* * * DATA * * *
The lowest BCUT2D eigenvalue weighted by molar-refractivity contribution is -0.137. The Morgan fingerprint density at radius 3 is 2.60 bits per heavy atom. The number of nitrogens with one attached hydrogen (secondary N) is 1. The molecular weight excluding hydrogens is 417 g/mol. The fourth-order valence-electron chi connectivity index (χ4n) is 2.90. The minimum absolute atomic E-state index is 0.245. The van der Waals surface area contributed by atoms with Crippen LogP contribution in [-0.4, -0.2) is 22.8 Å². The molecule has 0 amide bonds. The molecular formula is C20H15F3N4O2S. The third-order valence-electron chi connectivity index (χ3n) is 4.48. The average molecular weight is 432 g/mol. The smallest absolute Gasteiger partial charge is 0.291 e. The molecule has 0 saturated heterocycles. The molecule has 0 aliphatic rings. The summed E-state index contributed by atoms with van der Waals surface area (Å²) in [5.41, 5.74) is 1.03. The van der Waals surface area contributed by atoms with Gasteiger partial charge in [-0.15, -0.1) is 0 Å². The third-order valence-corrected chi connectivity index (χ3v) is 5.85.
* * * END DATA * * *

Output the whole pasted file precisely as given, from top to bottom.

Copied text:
The lowest BCUT2D eigenvalue weighted by molar-refractivity contribution is -0.137. The Morgan fingerprint density at radius 3 is 2.60 bits per heavy atom. The number of nitrogens with one attached hydrogen (secondary N) is 1. The molecular weight excluding hydrogens is 417 g/mol. The fourth-order valence-electron chi connectivity index (χ4n) is 2.90. The minimum absolute atomic E-state index is 0.245. The van der Waals surface area contributed by atoms with Crippen LogP contribution in [-0.4, -0.2) is 22.8 Å². The molecule has 0 amide bonds. The molecular formula is C20H15F3N4O2S. The third-order valence-electron chi connectivity index (χ3n) is 4.48. The average molecular weight is 432 g/mol. The smallest absolute Gasteiger partial charge is 0.291 e. The molecule has 0 saturated heterocycles. The molecule has 0 aliphatic rings. The summed E-state index contributed by atoms with van der Waals surface area (Å²) in [5.41, 5.74) is 1.03. The van der Waals surface area contributed by atoms with Gasteiger partial charge in [-0.15, -0.1) is 0 Å². The third-order valence-corrected chi connectivity index (χ3v) is 5.85.